There comes a time in every blogger’s life when someone posts a mean comment. Somebody’s having a bad day, or is just frustrated (or pathetic) for whatever reason and takes it out on a harmless blogger. In our little corner of the internet, that day was last week, and that blogger was *us*. And while one of us is too busy sheltering from the rain and the leprechauns while drinking tea and gin (don’t knock it til you’ve tried it) to be too bothered by any type of snarkiness, the other one of us – currently holidaying in the land of perfect smiles and eternal optimism – well… Not so much…
In the absence of any texts of note between us (unless: “Hi! Are you sober?” “No. You?” “It’s 7am.” “Oh. Bummer.” counts) we’ve compiled a list of the top ways you know you’re an expat on holidays in your home country. (This is particularly relevant if (a) you’re expatting in Singapore and (b) your home country is in Northern Europe, the United States, or anywhere else where your hair doesn’t frizz up and you don’t start sweating within four minutes of leaving the (air-conditioned) house).
15 Ways You Know You’re an Expat on Summer Holidays “Back Home”…
- You sit in your car at the gas station waiting for an uncle to come and fill up your tank. (And you sit. And sit. And sit.)
- When your kids are kicking off their shoes to go play in the garden, you immediately think of snakes.
- Speaking of shoes: People wear them inside their homes – and nobody says a thing! (WHAT IS WRONG WITH PEOPLE? Get those filthy things outside, and into a large pile by the front door, where they belong…)
- You have literally no warm clothes. None. So you spend the first few days wearing several t-shirts and your father’s gardening cardigan, before succumbing and heading to Primark / Target.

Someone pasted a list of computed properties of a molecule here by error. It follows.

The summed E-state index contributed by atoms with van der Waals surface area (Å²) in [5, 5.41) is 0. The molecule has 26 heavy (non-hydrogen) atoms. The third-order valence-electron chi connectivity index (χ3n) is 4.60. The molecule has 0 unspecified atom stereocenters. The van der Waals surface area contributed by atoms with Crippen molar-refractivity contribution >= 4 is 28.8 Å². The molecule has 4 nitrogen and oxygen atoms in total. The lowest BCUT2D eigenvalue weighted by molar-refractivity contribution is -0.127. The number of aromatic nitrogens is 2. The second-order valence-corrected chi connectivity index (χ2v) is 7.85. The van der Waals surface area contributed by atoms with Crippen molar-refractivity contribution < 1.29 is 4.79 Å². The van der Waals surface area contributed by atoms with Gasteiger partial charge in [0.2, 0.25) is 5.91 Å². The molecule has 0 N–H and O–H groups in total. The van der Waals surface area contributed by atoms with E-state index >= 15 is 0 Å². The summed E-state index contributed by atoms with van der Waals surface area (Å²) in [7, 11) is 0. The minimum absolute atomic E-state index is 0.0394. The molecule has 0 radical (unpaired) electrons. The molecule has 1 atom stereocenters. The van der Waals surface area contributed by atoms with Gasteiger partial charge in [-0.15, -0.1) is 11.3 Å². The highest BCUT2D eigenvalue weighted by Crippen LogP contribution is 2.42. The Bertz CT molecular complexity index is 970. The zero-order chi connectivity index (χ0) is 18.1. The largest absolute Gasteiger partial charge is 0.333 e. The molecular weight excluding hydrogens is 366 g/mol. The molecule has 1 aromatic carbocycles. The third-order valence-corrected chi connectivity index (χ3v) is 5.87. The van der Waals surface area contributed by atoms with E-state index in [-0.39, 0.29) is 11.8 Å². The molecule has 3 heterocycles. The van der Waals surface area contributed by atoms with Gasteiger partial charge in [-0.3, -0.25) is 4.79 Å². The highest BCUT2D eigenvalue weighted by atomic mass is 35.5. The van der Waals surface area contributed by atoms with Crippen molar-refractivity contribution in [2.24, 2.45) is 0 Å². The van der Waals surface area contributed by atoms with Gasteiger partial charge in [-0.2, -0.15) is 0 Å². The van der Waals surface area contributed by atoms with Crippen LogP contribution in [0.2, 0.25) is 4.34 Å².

- Primark / Target makes you WEEP WITH JOY.
- Grocery shopping takes HOURS because you keep sighing and fondling the produce.
- And while we’re on fondling – you hair (YOUR HAIR!!) is a thing of wondrous beauty.
- You are shocked – SHOCKED – at how truly bad Chinese, Indian and Thai food can be when you’re far from China, India and Thailand. You bore your friends and family by repeatedly pointing this out – but you just can’t help yourself.
- You arrive “home” with two suitcases and leave with fifteen.
- Into those two suitcases you actually packed school books for your children.
- Your children get freaked out by common wildlife. Such as pigeons. And worms.
- You can’t quite figure out how to negotiate being in a place where there is – horror – *CRIME*. You’ve just let your toddler use the public toilet alone, and you routinely leave your car doors unlocked, and yet you’re wearing a wallet-belt 24/7. (Well at least your MRT card is safe, PHEW.)
- You cannot understand how your children make such a mess. Where has all this laundry come from? Why are there toys and shoes and bits of food all over the place? WHY IS THIS HAPPENING?
- You suddenly realise why it’s happening, and make a mental note to build a shrine to your helper when you get back.
- Despite loving being home with every fibre of your being – your family and friends and your gorgeous hair and the incredible produce and the fresh air and all the millions of things you miss every day in Expat-Land – you (whisper it) miss your (whisper it again) *other* home.